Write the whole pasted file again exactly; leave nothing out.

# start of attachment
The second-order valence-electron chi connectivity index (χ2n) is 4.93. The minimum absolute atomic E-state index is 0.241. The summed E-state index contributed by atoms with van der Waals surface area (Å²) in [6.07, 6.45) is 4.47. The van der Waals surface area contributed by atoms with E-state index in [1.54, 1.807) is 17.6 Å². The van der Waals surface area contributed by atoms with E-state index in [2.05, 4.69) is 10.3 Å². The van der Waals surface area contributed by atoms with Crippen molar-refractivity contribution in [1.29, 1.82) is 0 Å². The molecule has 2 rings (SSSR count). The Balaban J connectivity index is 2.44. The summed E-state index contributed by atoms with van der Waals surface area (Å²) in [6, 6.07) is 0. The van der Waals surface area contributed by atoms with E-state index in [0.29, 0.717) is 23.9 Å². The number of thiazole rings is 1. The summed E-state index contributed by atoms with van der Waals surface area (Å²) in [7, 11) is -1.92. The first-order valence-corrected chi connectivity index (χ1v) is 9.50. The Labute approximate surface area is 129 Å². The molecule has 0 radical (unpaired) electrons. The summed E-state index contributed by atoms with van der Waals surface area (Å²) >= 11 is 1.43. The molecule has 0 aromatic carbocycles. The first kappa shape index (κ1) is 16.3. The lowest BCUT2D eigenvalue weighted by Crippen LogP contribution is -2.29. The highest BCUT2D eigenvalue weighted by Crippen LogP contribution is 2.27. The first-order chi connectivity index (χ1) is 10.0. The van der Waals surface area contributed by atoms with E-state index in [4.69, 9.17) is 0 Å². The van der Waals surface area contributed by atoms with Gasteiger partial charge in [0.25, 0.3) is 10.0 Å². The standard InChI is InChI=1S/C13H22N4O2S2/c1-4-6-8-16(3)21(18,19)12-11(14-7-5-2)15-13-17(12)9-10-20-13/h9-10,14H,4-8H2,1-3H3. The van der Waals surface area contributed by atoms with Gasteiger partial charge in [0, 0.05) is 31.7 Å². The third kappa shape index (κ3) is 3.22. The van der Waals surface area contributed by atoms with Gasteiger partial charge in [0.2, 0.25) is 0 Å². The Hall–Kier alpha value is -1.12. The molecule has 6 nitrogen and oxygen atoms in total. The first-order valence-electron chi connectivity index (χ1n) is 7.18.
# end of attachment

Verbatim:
The second-order valence-electron chi connectivity index (χ2n) is 4.93. The minimum absolute atomic E-state index is 0.241. The summed E-state index contributed by atoms with van der Waals surface area (Å²) in [6.07, 6.45) is 4.47. The van der Waals surface area contributed by atoms with E-state index in [1.54, 1.807) is 17.6 Å². The van der Waals surface area contributed by atoms with E-state index in [2.05, 4.69) is 10.3 Å². The van der Waals surface area contributed by atoms with Crippen molar-refractivity contribution in [1.29, 1.82) is 0 Å². The molecule has 2 rings (SSSR count). The Balaban J connectivity index is 2.44. The summed E-state index contributed by atoms with van der Waals surface area (Å²) in [6, 6.07) is 0. The van der Waals surface area contributed by atoms with E-state index in [0.29, 0.717) is 23.9 Å². The number of thiazole rings is 1. The summed E-state index contributed by atoms with van der Waals surface area (Å²) in [7, 11) is -1.92. The first-order valence-corrected chi connectivity index (χ1v) is 9.50. The Labute approximate surface area is 129 Å². The molecule has 0 radical (unpaired) electrons. The summed E-state index contributed by atoms with van der Waals surface area (Å²) >= 11 is 1.43. The molecule has 0 aromatic carbocycles. The first kappa shape index (κ1) is 16.3. The lowest BCUT2D eigenvalue weighted by Crippen LogP contribution is -2.29. The highest BCUT2D eigenvalue weighted by Crippen LogP contribution is 2.27. The first-order chi connectivity index (χ1) is 10.0. The van der Waals surface area contributed by atoms with E-state index in [4.69, 9.17) is 0 Å². The van der Waals surface area contributed by atoms with Gasteiger partial charge in [0.25, 0.3) is 10.0 Å². The standard InChI is InChI=1S/C13H22N4O2S2/c1-4-6-8-16(3)21(18,19)12-11(14-7-5-2)15-13-17(12)9-10-20-13/h9-10,14H,4-8H2,1-3H3. The van der Waals surface area contributed by atoms with Gasteiger partial charge in [0, 0.05) is 31.7 Å². The third kappa shape index (κ3) is 3.22. The van der Waals surface area contributed by atoms with Gasteiger partial charge in [0.2, 0.25) is 0 Å². The Hall–Kier alpha value is -1.12. The molecule has 6 nitrogen and oxygen atoms in total. The first-order valence-electron chi connectivity index (χ1n) is 7.18.